Finally, make sure you stay up to date on vaccinations. As previously mentioned, more than 4 in every 10 Americans who have died of Covid-19 had diabetes. The influenza season is equally hard on diabetics, due to their weakened immune systems.
The Bottom Line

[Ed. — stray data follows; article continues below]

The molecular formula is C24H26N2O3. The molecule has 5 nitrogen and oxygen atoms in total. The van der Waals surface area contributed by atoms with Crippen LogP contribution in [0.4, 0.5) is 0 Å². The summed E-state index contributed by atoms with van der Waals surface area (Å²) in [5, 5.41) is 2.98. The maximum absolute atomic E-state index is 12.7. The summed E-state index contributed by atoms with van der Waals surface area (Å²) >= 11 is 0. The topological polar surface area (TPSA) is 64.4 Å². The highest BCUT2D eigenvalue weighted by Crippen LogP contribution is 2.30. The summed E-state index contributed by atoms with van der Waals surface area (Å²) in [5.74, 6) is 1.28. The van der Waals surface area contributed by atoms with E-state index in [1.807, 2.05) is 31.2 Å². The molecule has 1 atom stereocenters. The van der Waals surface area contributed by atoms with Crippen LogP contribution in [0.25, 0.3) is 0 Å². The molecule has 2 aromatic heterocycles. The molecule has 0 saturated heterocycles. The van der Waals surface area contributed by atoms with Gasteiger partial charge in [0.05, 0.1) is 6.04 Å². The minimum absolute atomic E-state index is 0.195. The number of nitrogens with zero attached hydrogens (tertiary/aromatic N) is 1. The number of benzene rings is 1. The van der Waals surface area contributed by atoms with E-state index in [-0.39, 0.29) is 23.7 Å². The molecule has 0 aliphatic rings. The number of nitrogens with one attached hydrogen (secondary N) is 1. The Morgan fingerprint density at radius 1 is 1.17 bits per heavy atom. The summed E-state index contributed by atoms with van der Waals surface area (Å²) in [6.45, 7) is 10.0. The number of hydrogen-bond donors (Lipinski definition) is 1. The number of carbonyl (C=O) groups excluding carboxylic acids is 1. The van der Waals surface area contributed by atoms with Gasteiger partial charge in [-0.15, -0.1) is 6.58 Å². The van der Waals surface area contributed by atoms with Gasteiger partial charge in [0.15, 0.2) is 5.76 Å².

All of the above applies to diabetics as well as prediabetics and even those who are currently healthy but at risk for becoming diabetic. If you have type 1 or type 2 diabetes, making small changes and living healthier can help you lead full, healthy lives with lower risk of being disabled by the disease or losing your life to it. If you have prediabetes, understand that living with prediabetes is easier than living with diabetes itself. You likely won’t have to take medicine and can control your blood sugar with diet and exercise alone, while preventing a progression to full-blown disease. Finally, if you are healthy, you can reduce your risk for developing diabetes and ever being put in a position where your daily routine includes taking Metformin, giving yourself insulin injections and counting carbs.